WHY TO AVOID “WHY” QUESTIONS WITH YOUR TEEN
When it comes to making requests and inquiries of their teens, parent language matters–a lot.
With my parent coaching clients, we do a lot of examining of the language, tone, and timing around parent-child interactions. We seek to discover points of intervention where the parent’s behavior–including word choice–has the potential to positively impact the trajectory of a moment, and by extension, the parent-child relationship.
What follows is one tool I frequently suggest to parents of teens about question-asking, because the way a parent structures their questions can have a big effect on their child’s willingness to answer.
“Why” questions can sound judgmental
In general, I suggest avoiding questions that start with the word “why”, as “why” questions can make parents’ genuine inquiries sound like veiled judgments.
Here’s a sample scenario of a “WHY” question gone awry:
Teen enters the kitchen dressed in fancier clothes than she usually wears to school. Parent wonders if there’s a special assembly or occasion and asks with genuine curiosity:
“Why are you wearing that outfit today?”
What teen might hear: My parent just questioned my outfit. My parent thinks I should be wearing a different outfit. My parent disapproves of my choice.
What teen might then think: I went to a lot of trouble to choose these clothes, and all I get is criticism?
How teen might then act: combative, standoffish, withdrawn, irritated, etc, all of which make sense given the teen’s interpretation of the exchange, which is way off target from the parent’s intention.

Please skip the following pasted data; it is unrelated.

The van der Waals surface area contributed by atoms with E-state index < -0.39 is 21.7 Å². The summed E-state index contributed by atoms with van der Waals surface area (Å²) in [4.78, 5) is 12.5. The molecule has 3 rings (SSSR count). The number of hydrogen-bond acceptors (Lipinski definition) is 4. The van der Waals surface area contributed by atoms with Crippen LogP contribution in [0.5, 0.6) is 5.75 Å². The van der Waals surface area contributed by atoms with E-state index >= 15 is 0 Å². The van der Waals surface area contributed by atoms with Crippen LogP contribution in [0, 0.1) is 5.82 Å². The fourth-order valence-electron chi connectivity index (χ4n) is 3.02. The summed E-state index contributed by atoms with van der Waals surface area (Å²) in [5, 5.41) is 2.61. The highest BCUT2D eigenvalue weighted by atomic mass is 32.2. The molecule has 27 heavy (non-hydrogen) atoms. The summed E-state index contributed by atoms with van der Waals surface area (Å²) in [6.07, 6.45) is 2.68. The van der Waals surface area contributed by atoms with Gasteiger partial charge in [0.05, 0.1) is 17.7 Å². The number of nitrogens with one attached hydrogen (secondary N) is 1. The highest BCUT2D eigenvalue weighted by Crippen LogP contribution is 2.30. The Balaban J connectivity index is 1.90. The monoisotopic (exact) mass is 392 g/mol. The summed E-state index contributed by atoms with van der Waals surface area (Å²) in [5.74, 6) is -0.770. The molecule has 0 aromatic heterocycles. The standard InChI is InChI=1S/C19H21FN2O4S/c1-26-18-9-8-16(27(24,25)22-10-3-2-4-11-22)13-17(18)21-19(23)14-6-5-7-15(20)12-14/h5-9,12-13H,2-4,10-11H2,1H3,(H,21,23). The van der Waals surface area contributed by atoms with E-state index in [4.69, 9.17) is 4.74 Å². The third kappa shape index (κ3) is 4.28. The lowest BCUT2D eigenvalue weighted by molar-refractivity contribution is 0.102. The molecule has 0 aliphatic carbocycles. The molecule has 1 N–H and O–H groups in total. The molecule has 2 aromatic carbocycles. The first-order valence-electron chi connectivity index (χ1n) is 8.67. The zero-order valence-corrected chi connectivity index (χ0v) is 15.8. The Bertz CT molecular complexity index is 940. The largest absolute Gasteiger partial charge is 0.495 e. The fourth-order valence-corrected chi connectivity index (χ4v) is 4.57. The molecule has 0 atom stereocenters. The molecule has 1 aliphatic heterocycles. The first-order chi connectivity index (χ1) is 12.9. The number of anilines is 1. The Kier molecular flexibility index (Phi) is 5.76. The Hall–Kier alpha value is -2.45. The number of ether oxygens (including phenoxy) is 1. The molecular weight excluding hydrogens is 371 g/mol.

Replace “Why” questions with “What” questions
But what if instead of using a “WHY” question, the parent reworked the same inquiry into a “WHAT” question–and maybe also prefaced the question with a compliment or at least an observation to lower defenses.
“You seem to be more dressed up than you usually get for school. WHAT’s going on today that made you dress up?”
“I like your outfit today. WHAT’s the special occasion?”
Further, parents must pose the above questions without even the slightest hint of snark or sarcasm. Tone matters just as much as phraseology.
Of course, there’s still a chance for a sullen or ornery response from the teen–especially during the before school hours, but this approach makes it much clearer that the parent is NOT passing judgment with the question, which, in turn lowers the teen’s likelihood for defensiveness.
No one enjoys feeling defensive, and very little spurs disconnection in a relationship faster. To increase chances at teen responsiveness, parents should consider eliminating, or at least dramatically reducing “WHY” questions during interactions with their children and inserting “WHAT” questions to get at the same information.
This tool, by the way, works well when interacting with humans of all ages, not just teens!
RE-WORKING YoUR “WHY” Questions: Some Examples
Below are a few more examples for consideration
Instead of: WHY didn’t you hand in your homework?
Try: WHAT factors stopped you from handing in your homework?
Instead of: WHY do you need me to take you shopping this weekend?
Try: WHAT are you hoping to accomplish on our shopping trip this weekend?
Instead of: WHY do you want to apply to that college?
Try: WHAT is it about that college that makes you want to apply?
Instead of: WHY didn’t you text me to say you got there safely?
Try: WHAT made you forget to text me?
Instead of: WHY are you friends with that person?
Try: WHAT is it about that person that makes you appreciate their friendship?
Another Resource for re-working Questions
And since we’re on the topic of re-working a question, if you haven’t received my guide to improving your after-school check-ins with your child, you’re missing out. It’s all about re-working parents’ standard “How Was Your Day?” in order to encourage a bit more than the predictable “Fine” in response from your teen. And the suggestions for how to restructure your check in can apply to conversations with your teen at ANY time, not just in the car ride or kitchen after school.
You can get 15 Things to Say Instead of “How Was Your Day?” for FREE right here: